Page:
Researchers Map Complex Motion-Detection Circuitry in Flies
New thinking and technological innovation help Janelia researchers piece together a complex map of the neuronal connections that flies use to detect motion.
Janelia researchers have developed a new map of the fly brain that shows the complexity of neural circuits that detect motion.
During the five-year project, scientists pinpointed 8,637 connections between 379 neurons in this region of the fly brain.
Researchers developed several technological advances to speed the process of mapping, including use of a computer to identify neurons automatically.
Some optical illusions look like they’re in motion even though the picture is static. A new map of the fly brain also suggests motion—or at least how the fly sees movement. The new research, published in the August 8 issue of Nature, takes advantage of a high-throughput approach that speeds the charting of neuronal connections involved in motion detection.
Neurons snake through the brain, each reaching out and touching many other neurons. In the human brain, 100 billion neurons make on average 1,000 connections each. That intricate network is the secret behind all the amazing things that humans do, like writing War and Peace, painting the Mona Lisa, cooking Chateaubriand, or setting a world record in the 100-meter dash. Scientists know a lot about how individual cells work, but they are just beginning to understand how networks of neurons work together to dictate behavior and thought.
One approach is to map all those neurons and connections. But with the size of the human brain, that’s a daunting task. To attack the problem, researchers are turning to organisms with fewer neurons that can be studied easily in lab, such as the fruit fly.
Fruit flies still accomplish amazing things with their relatively rudimentary nervous systems. Flies are exceptionally good at spotting motion, for instance; part of the secret of their success comes from adjacent light-sensitive cells in the fly eye that process light information at slightly different times. But it was unclear how the underlying circuits made sense of that information.
To tackle the question, Dmitri Chklovskii, a lab head at HHMI’s Janelia Farm Research Campus, and his colleagues worked for five years to produce a map of a part of the fly brain essential for vision. The eye passes information through several brain centers in sequence, including one called the optic medulla.
To plot the circuits in the optic medulla, Chklovskii and colleagues froze a fly brain and then sliced it into very thin sections. Then they took pictures of the part of each section corresponding to the medulla with an electron microscope. Next, they wanted to follow each neuron as it wove from section to section. To do this by hand is arduous, so the researchers sped the process by using a computer procedure that identified the neurons automatically. It wasn’t perfect—sometimes the computer joined two neurons that should be separate, or split a single neuron into two. The researchers used people to check for errors, but the automated method still sped the process.
They then stitched together all of the images into a three-dimensional picture of the optic medulla. They could assign a specific type to each neuron by comparing its shape to the shapes of neurons determined by other methods. And they pinpointed all the connections by searching for telltale structures found at these junctions, called synapses. “We see special features that tell you there’s a functional connection,” says Chklovskii. Overall, they picked out 379 cells and pinpointed 8,637 connections between them.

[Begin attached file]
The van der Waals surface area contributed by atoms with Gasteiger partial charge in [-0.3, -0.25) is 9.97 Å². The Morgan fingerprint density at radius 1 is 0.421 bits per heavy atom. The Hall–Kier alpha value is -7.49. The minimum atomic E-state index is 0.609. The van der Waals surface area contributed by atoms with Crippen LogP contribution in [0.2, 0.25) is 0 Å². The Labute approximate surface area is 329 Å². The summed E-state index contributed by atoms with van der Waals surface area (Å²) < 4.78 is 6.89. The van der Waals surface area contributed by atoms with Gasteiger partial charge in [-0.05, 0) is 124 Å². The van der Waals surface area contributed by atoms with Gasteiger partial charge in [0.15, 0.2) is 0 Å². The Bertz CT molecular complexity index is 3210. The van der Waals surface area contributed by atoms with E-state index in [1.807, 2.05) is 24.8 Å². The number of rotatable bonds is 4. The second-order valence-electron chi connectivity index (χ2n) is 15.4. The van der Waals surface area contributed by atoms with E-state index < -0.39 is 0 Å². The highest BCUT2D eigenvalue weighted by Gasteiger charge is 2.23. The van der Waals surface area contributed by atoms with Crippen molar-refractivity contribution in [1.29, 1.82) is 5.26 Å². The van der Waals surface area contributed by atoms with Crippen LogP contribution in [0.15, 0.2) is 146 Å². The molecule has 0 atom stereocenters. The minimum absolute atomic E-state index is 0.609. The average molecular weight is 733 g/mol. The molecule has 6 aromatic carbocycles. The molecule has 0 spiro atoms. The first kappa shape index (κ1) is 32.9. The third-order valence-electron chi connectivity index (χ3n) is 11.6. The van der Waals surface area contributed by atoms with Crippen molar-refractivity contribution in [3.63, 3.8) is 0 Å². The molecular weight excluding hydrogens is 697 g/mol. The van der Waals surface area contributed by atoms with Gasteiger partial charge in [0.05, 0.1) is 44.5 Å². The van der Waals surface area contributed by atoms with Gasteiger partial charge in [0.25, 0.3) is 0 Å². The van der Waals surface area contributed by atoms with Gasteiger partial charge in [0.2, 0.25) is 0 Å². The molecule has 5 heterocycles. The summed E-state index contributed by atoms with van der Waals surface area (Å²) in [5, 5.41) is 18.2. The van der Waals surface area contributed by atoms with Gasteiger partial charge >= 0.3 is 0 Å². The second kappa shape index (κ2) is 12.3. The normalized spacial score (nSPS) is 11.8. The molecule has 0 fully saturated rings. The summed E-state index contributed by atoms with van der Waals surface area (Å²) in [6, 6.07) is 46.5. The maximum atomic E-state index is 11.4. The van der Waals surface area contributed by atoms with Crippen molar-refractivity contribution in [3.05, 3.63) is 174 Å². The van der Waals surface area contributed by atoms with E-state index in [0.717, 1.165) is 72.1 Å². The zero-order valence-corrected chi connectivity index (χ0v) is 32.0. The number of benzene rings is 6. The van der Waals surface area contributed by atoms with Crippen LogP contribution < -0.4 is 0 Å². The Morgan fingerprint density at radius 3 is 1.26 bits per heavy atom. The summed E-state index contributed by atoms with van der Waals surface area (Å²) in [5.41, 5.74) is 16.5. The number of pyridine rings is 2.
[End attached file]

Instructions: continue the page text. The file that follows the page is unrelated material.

Next, the group analyzed the three-dimensional model to learn more about the neural circuitry that enabled flies to detect motion. “When the work started, we did not even know which cells output motion signal,” says Chklovskii. But because a type of neuron called T4 came in four varieties corresponding to the four cardinal direction of motion, they decided to look for cells that can relay the message to T4s. Working backwards, they pinpointed two other types of neurons, Mi1 and Tm3, which connect to T4 cells.
In a simple model, Mi1 and Tm3 might each connect a different but adjacent receptor cell in the eye to T4, and T4 could look for a delay between the two inputs as evidence of motion. But Chklovskii found that “a whole group” of Mi1 cells and Tm3 cells connected to a T4 cell. They mapped those groups back to L1 cells, which receive light information from the eye. The L1 cells connected through Mi1 were offset from those connected through Tm3. Moreover, the offset was aligned with the direction in which a given T4 cell is sensitive to movement, which the researchers could discern based on where the T4 cell headed next. An object moving in T4’s preferred direction would, say, first activate the Tm3 side of the circuit and then the Mi1 side of the circuit, Chklovskii posits.
The study defines for the first time the circuit responsible for seeing movement, says Chklovskii. Recently, his guess that T4s respond to motion direction has been confirmed by imaging their activity. The map suggests new experiments, he says. For instance, the spacing of the circuit suggests what the time delays should be between the Mi1 signal and the Tm3 signal.
“Other labs are recording from these cell types and looking for the time delays,” says Chklovskii. An important outcome is showing that Mi1 and Tm3 cells are the major cells that convey information necessary for motion detection to T4s suggesting them as targets for recordings. Mapping the entire region is important because it tells you which types of cells are involved, but also which types are not involved. Sometimes if you look at a static picture in just the right way, things start moving.